How long it takes to find and capture lemurs is also variable. In areas where lemurs are hunted they are quite nervous. In areas with tourist activities, they may be accustomed to having humans around. Sometimes they sit quietly and watch curiously are we prepare to capture them. Sometimes we have ‘runners’ – animals that for whatever reason have declined to participate in our research project and do their best to elude us. Sometimes they win, sometimes we do. Perseverance is the key – usually if you stick with them long enough you get your opportunity for safe capture.
Days in the field can be long. Lemurs are often elusive, and are usually not very cooperative about being captured! Darting is done with extreme caution to prevent injuries. Capture sites are often far from basecamp, and travel can be challenging – usually long walks on trails of variable quality. Someone once described walking in a rainforest as a ‘controlled fall’; however, the level of control is often minimal. Weather may be a challenge, especially working in tropical environments. When you do fieldwork in a rainforest, you are likely to be wet a lot of the time (it IS a RAINforest!). While ‘cleanliness is next to godliness’, with fieldwork it is more likely next to impossible.
Animals are kept until completely recovered, and then released at the capture site or relocated. But the work isn’t over when the lemurs leave. Samples have to be prepared, inventoried, and properly stored. If electricity isn’t available (most of the time) generators, batteries, liquid nitrogen, and hand-operated devices may have to suffice. Data is carefully collected and tabulated. Equipment is cleaned and prepared for the next day’s effort. For nocturnal species, capture is done at night, extending the field day. Meals are often ‘opportunistic’, and in Madagascar usually consist of lots of rice and occasionally something with it.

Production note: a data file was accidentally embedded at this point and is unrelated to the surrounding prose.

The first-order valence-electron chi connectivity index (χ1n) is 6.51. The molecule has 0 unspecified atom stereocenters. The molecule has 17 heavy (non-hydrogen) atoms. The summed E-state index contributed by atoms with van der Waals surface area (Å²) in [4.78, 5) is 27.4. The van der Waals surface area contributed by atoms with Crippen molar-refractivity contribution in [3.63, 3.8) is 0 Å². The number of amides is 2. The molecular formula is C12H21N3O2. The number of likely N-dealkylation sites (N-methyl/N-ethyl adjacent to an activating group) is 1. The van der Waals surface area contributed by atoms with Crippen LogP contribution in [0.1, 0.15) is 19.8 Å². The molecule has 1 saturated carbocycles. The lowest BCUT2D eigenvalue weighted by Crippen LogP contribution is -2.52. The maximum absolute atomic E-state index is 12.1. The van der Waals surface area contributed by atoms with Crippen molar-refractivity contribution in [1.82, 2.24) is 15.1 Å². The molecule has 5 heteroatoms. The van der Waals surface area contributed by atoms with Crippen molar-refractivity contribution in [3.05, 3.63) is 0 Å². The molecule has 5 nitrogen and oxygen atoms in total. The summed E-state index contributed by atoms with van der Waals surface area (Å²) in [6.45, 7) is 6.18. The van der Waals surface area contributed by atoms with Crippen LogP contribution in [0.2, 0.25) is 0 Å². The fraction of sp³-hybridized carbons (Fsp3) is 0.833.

The old adage “give a man a fish and you feed him for a day, teach a man to fish and you feed him for a lifetime” is a good rule of thumb. One of the main emphases of PBSP is training Malagasy veterinarians. The veterinary school at the University of Antananarivo (Madagascar’s capital) is about 10 years old. The majority of training (as in the US), is with domestic animals – pets and livestock. While doing field veterinary projects, we include Malagasy veterinary students and veterinarians, providing them training in field anesthesia, health assessments, and laboratory techniques that will equip them to work in conservation medicine.
But what about partnering with a mining company? Or a lumber company? Aren’t they ‘the enemy?’ Yes and no. Anyone who thinks about conservation would agree that it would be better for the environment if mining, lumbering, agriculture, urban expansion, etc did not occur. The bottom line is that they do, so the best option is to partner with them to achieve the best possible outcome. Most industries are aware of environmental issues and are committed to establishing best practices for mitigating impact. So the opportunity exists to work with these companies rather than against them to minimize the negative impacts that occur.
Why Did(n’t) the Lemur Cross the Road? As areas are cleared for mining, the forest is cut in small sections in a pattern that allows animals access to corridors that lead to protected areas. AMSA has designated large areas (larger than the area affected by the mine process) for permanent protection. One barrier to migration is roads. As new roads are put in, care is taken to be sure animals are not isolated. One excellent method is ‘lemur bridges’. These overhead suspension bridges allow arboreal species to cross roads and move to projected areas. These bridges work very well for many species.